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June 9, 2007

The answer — along with your Social Security and credit card numbers — is blowing in the 'Digital Wind'


Long story short: "Even though someone might want to share just his MP3 collection, he might be giving other users access to his 'My Documents' folder."

That's from Jaime Levy Pessin's startling article in today's Wall Street Journal on how file-sharing networks "leak" data.

More: "Someone searching for music by rapper PNC might turn up documents from the bank of the same name."

Here's the piece.

    Your Secrets in 'Digital Wind'

    Are File-Sharing Networks Leaking Data?

    If you use a peer-to-peer file-sharing network, you may be sharing more than just music files. You may also be letting loose private financial information over the Internet.

    In two new studies, Eric Johnson, director of the Glassmeyer/McNamee Center for Digital Strategies at Dartmouth College's Tuck School of Business, tracked sensitive financial documents from the 30 largest U.S. banks as they moved through three popular peer-to-peer networks: Gnutella, FastTrack and eDonkey.

    The documents he found included loan applications, bank statements, dispute letters, wire-transfer authorizations, credit-reporting-agency records, user-ID and password lists, and tax returns.

    Many of the documents included information like Social Security numbers, credit-card numbers and signatures — information that could be exploited by identity thieves.

    Even innocent Web searches can turn up sensitive documents, a phenomenon Mr. Johnson calls "digital wind."

    The problem, says Mr. Johnson, is that the 10 million people using peer-to-peer networks don't necessarily know to limit what they are making available. So even though someone might want to share just his MP3 collection, he might be giving other users access to his "My Documents" folder. Once a file is shared, it disseminates quickly, says Mr. Johnson, either by chance or by intent.

    Peer-to-peer networks — many of which sprouted after the demise of the original Napster file-sharing Web site — allow users to share music, videos, software and photos. Typically, users offer up their own files in exchange for access to other people's files. Although lawsuits have abounded about the legality of peer-to-peer file sharing, some are now operating legally.

    Over the course of seven weeks, Mr. Johnson had Tiversa Inc., a company that works with financial institutions and government agencies to prevent inadvertent data breaches, track the file-sharing networks. It found more than a half-million searches that somehow incorporated the banks' names.

    Some searches imply that people are scouring peer-to-peer networks specifically for financial documents. Searches for "Citibank August statement," for example, or "PIN Bank of America" are "not something you'd expect in a music-sharing network," Mr. Johnson says.

    But another trend, the one Mr. Johnson calls digital wind, also poses a threat: Even legitimate searches can turn up sensitive files. For example, someone searching for music by rapper PNC might turn up documents from the bank of the same name. Similarly, a search for the song "Wells Fargo Wagon" from the musical "The Music Man" could lead to someone's Wells Fargo & Co. bank statements.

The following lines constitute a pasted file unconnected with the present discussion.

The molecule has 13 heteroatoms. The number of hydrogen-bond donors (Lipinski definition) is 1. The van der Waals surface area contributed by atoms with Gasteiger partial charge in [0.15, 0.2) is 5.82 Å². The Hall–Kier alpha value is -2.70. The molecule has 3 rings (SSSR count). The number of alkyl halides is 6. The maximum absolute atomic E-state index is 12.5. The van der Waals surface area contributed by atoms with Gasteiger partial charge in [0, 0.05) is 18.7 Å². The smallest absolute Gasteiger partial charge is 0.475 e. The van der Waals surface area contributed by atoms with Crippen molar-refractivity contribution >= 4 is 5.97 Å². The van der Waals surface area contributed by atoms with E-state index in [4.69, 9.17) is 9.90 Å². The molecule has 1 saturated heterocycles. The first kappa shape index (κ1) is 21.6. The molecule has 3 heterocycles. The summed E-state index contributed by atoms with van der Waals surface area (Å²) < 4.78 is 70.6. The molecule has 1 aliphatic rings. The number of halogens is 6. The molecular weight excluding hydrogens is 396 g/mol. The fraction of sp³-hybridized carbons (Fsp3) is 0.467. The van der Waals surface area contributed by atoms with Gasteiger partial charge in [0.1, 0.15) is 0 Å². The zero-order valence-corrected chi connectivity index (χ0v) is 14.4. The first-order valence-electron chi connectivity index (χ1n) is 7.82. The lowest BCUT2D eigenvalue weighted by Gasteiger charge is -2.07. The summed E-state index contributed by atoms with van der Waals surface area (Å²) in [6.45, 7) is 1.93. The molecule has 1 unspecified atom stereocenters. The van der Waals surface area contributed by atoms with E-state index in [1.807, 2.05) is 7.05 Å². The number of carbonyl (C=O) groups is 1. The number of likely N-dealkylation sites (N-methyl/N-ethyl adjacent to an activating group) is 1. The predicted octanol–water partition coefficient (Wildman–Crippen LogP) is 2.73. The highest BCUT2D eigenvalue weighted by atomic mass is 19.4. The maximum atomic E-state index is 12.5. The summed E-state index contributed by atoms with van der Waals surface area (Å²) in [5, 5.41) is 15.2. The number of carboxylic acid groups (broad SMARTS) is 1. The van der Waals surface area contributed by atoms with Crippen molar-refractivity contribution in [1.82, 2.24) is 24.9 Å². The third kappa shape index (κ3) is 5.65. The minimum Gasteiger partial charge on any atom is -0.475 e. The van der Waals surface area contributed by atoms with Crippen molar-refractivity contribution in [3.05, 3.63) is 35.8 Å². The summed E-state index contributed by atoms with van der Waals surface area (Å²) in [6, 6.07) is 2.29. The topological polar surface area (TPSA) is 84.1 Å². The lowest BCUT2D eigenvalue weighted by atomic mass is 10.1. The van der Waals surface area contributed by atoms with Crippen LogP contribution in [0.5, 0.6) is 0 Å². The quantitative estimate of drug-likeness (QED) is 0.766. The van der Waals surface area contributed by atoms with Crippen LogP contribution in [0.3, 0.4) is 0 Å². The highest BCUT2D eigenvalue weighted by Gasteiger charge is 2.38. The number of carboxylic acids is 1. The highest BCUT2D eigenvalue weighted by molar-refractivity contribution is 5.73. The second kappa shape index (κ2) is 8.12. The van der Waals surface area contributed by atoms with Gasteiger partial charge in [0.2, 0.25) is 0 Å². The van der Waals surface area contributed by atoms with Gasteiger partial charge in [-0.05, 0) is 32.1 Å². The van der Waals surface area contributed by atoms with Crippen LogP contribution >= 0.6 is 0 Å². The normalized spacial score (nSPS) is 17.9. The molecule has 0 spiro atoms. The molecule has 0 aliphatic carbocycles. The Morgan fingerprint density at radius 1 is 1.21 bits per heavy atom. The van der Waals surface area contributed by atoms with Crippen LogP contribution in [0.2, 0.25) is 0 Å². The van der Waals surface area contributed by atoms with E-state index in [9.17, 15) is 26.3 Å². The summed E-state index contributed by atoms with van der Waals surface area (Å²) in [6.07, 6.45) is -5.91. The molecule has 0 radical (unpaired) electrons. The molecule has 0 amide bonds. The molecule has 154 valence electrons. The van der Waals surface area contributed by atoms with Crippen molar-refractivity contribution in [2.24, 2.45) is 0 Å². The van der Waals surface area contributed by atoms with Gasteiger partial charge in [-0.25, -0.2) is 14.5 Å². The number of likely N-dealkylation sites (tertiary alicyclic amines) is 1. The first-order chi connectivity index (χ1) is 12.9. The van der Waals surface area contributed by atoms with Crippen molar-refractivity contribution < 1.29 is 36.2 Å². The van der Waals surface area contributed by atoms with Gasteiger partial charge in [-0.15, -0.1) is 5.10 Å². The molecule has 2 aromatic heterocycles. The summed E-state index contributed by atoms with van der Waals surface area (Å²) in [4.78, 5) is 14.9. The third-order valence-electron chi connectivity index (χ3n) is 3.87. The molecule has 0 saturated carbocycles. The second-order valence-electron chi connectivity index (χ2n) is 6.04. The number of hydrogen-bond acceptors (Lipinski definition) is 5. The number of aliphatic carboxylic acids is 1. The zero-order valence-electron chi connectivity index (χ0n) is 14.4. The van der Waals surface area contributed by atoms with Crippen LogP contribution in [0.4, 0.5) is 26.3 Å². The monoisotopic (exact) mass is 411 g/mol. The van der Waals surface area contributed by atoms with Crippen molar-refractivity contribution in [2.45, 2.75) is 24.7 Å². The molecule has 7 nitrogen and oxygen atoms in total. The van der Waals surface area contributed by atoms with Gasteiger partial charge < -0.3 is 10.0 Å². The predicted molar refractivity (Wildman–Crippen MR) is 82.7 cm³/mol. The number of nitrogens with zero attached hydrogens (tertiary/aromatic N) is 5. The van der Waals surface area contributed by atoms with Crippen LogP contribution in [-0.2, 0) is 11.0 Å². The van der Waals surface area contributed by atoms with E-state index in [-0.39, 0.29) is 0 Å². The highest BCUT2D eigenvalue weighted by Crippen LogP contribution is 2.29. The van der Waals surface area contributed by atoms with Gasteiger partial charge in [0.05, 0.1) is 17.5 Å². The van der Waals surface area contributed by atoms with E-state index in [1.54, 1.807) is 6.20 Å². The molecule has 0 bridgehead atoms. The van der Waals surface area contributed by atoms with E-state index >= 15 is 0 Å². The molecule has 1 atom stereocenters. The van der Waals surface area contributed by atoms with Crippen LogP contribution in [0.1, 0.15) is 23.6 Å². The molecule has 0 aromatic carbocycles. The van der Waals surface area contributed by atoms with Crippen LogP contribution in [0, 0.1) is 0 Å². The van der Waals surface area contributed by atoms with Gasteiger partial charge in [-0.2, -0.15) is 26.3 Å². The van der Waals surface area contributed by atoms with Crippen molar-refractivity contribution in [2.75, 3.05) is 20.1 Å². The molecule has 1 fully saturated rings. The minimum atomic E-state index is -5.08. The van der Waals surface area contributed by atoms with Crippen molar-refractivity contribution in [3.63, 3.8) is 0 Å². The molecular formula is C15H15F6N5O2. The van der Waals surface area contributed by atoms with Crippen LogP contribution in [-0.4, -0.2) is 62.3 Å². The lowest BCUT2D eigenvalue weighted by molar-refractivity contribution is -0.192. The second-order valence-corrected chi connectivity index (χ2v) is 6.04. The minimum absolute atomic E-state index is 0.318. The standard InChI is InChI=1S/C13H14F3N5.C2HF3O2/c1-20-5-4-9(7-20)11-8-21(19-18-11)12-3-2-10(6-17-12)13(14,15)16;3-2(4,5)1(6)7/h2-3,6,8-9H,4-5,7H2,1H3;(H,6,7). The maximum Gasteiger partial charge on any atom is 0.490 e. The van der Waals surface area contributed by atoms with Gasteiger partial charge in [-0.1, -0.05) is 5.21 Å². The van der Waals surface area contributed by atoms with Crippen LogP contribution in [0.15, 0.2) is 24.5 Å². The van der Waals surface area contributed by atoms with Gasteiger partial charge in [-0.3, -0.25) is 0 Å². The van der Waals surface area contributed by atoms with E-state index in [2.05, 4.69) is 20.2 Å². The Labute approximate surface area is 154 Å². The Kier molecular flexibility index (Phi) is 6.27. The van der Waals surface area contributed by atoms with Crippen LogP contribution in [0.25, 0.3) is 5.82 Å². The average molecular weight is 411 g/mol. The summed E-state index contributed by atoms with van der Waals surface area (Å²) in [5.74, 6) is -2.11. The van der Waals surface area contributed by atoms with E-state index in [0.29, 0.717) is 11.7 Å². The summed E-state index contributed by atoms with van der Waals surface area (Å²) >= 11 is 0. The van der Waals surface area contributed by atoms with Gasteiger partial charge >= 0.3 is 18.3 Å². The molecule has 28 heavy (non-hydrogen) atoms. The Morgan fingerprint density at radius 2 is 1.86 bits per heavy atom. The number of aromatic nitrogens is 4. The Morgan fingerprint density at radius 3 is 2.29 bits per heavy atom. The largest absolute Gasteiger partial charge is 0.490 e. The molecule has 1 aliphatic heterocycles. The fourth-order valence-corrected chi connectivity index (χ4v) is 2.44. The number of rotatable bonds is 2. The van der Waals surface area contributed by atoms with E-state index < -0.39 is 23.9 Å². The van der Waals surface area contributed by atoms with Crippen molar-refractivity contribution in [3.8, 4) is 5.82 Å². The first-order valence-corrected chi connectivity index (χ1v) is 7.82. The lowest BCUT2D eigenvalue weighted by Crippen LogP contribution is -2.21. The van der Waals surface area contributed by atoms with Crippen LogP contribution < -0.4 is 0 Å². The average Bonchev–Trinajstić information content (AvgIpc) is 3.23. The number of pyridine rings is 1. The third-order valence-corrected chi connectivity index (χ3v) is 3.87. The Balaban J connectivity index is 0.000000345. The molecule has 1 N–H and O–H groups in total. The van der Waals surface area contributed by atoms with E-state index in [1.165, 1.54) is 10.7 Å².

"The bad news for a bank is if [someone] is searching for Madonna's performance at the Wachovia Center... the search is going to bring up a lot of things that people have on their hard drives related to Wachovia," Mr. Johnson says.

    Even if a person searching for concert recordings doesn't open a bank statement that mistakenly turns up, she might inadvertently share someone else's bank statement in the future.

    "Digital wind isn't harmless, because it does turn up sensitive documents," Mr. Johnson says. "People download it; they're not sure what it is. Often when they have it, they redisclose it."

    Consumers aren't the only ones revealing private information in a public arena. Although Mr. Johnson's studies discovered that 79% of bank-related documents found on the peer-to-peer networks came from consumers, 11% came from banks' internal networks and 10% came from companies that do work for the banks.

    Many people — both consumers and bank employees — have no idea they are leaking the documents. Banks' controls don't necessarily account for what programs an outside consultant might have running on his computer.

    Even in-house bank executives "get squirmy" when Tiversa talks to them about the problem, says Tiversa Chief Operating Officer Chris Gormley, because they sometimes email their files home — and they don't know if their teenage children are using music-sharing networks.

    "The controls... are for an environment with a desktop," he says. "Today we're mobile; the workplace is wherever I am."


Off-topic bonus for reading this far: the story of "Blown Away Guy" (top).

June 9, 2007 at 04:01 PM | Permalink | Comments (1) | TrackBack

Instant Cabana — Change in plain sight


From the website:

    Instant Changing Room

    This portable changing room can be assembled in less than 30 seconds at the poolside or beach, providing personal privacy with more interior room than typical changing areas.

    The interior is tall enough to allow you to stand and fully raise your arms over your head while changing.

    The 18-pound aluminum frame has telescoping legs that allow you to set up and disassemble the cabana easily, and polyester side panels tie securely onto the frame on all four sides; one panel has a full-length zippered entry flap.

    The awning at the top provides privacy from above.

    When folded in its nylon carrying case, it is no larger than a par 3 golf club bag.

    90"H x 39"W x 39"D.


Seems to me you could turn it on its side and prop up the two upper legs to create a nice little clubhouse, hideout or sleeping cubby.


June 9, 2007 at 03:01 PM | Permalink | Comments (2) | TrackBack

suite101.com — 'Enter curious'


This website features the work of some 650 writers and 95,000 or so articles on the topics above so it's likely you'll find something of interest.